Pollution levels soar in Level 3, says NIWA

Traffic pollution measurements in Auckland since Level 4 restrictions were eased on Tuesday have shown levels soaring even higher than those before lockdown, NIWA air quality scientists say.

Analysis of nitrogen oxide levels, mostly caused by road traffic exhaust, shows levels in the past three days have far exceeded those leading up to March 26 when the country was effectively closed.

NIWA air quality scientist Dr Ian Longley says levels yesterday and today, recorded at morning rush hour, are partly due to very light winds which have amplified the effect.

“I was surprised to see the levels shoot up so high so quickly but it is likely they will return to pre-lockdown levels fairly quickly,” he said.

Today’s level at Takapuna was 250 mg/m which has not been as high since August last year. Analysis of air monitoring sites at Takapuna, Henderson and Penrose told the same story while levels were lower in Queen St, possibly because fewer people were travelling into the centre of Auckland. Nitrogen oxides have also returned to pre-lockdown levels in Christchurch but not as dramatically as Auckland. Over the five weeks Level 4 was in place concentrations of traffic pollution were down at sites across Auckland. This included by 54% at Queen St, 66% in Penrose, 73% in Takapuna and 74% in Henderson.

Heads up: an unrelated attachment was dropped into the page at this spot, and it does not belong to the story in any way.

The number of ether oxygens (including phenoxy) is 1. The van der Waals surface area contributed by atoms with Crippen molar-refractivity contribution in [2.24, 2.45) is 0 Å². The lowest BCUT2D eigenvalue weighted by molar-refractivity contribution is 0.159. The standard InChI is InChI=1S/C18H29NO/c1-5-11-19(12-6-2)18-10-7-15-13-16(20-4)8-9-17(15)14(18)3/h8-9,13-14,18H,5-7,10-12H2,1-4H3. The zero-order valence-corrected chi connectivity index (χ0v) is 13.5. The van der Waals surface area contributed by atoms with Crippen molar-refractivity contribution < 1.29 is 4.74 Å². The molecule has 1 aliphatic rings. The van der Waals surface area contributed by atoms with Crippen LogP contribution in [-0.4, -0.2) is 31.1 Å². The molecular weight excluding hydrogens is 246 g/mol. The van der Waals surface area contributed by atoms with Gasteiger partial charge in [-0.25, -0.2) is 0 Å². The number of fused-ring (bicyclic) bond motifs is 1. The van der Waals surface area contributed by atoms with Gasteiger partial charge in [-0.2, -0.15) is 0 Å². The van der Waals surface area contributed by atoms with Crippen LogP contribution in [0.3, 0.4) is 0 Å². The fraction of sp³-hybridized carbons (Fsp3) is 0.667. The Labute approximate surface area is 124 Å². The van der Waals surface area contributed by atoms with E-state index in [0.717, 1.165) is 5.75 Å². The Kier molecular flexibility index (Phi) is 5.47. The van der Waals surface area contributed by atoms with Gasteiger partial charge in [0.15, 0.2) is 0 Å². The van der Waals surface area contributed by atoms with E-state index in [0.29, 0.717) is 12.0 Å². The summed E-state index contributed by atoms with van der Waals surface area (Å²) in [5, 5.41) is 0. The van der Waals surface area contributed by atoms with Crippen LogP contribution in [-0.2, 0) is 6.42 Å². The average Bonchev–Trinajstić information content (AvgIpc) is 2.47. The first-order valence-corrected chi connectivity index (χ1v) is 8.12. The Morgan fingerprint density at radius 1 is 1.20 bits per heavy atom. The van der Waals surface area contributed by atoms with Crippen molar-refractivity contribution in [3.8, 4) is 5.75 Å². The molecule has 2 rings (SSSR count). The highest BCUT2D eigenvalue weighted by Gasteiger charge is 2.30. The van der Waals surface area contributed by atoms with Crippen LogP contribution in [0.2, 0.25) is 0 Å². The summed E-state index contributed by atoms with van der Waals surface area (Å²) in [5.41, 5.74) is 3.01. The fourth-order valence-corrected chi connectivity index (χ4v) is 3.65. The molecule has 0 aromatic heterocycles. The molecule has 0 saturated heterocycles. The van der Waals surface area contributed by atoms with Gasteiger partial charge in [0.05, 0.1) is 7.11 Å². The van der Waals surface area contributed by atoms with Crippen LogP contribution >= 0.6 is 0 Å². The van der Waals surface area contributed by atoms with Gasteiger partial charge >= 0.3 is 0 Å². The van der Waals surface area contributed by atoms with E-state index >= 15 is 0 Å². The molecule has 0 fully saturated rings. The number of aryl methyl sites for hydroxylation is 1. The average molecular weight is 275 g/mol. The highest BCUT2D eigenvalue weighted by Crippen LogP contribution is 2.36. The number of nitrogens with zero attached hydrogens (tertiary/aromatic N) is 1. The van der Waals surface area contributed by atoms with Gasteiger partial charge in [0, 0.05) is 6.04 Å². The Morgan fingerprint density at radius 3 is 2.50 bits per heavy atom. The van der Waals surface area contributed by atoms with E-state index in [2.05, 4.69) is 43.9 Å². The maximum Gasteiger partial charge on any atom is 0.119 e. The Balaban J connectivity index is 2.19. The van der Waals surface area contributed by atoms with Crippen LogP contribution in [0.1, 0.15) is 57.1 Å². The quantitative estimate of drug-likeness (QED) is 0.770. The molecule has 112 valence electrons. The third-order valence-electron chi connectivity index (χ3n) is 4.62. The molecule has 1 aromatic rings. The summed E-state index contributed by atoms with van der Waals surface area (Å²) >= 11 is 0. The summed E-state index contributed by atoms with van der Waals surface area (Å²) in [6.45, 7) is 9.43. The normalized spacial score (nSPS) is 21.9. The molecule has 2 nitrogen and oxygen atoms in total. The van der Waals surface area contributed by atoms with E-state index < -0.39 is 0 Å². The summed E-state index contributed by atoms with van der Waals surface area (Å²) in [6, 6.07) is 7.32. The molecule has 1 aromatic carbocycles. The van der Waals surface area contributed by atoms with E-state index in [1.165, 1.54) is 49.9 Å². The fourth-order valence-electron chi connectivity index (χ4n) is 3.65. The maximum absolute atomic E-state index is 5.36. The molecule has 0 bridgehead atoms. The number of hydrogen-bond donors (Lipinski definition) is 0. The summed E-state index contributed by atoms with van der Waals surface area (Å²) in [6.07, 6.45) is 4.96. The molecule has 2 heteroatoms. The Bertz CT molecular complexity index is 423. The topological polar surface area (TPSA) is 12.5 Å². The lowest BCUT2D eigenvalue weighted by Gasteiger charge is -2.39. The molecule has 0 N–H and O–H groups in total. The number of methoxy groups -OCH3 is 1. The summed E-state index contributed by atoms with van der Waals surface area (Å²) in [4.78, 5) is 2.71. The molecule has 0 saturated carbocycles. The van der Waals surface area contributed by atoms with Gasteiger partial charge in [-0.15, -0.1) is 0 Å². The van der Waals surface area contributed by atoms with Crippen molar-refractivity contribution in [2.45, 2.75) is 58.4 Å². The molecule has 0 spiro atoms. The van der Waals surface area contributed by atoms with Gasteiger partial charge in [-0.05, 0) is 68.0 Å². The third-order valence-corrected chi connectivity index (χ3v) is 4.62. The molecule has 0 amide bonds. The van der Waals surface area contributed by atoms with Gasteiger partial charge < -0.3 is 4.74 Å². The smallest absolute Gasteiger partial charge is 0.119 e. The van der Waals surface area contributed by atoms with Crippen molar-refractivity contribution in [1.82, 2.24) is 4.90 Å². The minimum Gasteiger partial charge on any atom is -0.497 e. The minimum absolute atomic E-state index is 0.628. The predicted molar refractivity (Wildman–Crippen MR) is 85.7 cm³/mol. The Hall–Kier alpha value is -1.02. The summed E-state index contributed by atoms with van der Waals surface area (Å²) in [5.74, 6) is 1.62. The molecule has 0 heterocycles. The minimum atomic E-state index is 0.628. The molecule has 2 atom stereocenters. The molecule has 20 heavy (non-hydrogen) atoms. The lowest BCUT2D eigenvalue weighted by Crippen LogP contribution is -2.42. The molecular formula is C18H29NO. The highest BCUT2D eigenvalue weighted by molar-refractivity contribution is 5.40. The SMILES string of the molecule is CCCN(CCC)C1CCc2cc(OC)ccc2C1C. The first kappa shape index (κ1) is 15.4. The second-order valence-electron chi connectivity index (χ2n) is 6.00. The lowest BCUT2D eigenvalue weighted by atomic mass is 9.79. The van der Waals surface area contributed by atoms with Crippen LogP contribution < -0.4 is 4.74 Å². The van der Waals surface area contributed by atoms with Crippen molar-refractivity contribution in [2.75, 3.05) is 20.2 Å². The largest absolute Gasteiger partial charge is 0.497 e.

In Wellington reductions were 66% at Willis St, and in Christchurch 76% down in Riccarton. Dr Longley calculated the average concentrations between March 26 and April 27 and compared the result to the average concentration over the same days from 2015-2019.Air quality changes in Auckland, Wellington and Christchurch during the Covid-19 lockdown - level 4 restrictions. [Infographic: NIWA] Dr Longley said that up until lockdown there was a consistent downward trend in nitrogen oxide levels related to improvements in vehicle technologies. However, if pollution levels revert to pre-lockdown levels and the same downward trend continued, it will take to the 2030s before air quality improves to that experienced during Level 4.
Meanwhile, Dr Longley has also researched how New Zealand’s air quality improvements compared to other cities across the globe. While comparisons are difficult because of variations in how air quality is measured, the European Environment Agency has published data showing reduction in NO2 of 24 % in Milan, 26 – 35 % in Rome, 55 % in Barcelona, 41% in Madrid and 51 % in Lisbon. Other sources have reported 9 - 17 % drops in London (28 – 30 % in central London), 24 – 50 % across the UK, 20 – 56 % in Pakistan. These results put New Zealand’s cities (37 – 61 %) at the upper end of air quality improvements reported worldwide.

Other analysis has shown concentrations of dust, sea spray and smoke, known as particulate matter were only marginally down across Auckland, Dr Longley said.

This was most likely because many emissions sources, other than traffic, emit particles—in Auckland during autumn the significant source is sea salt left in air after sea spray evaporates.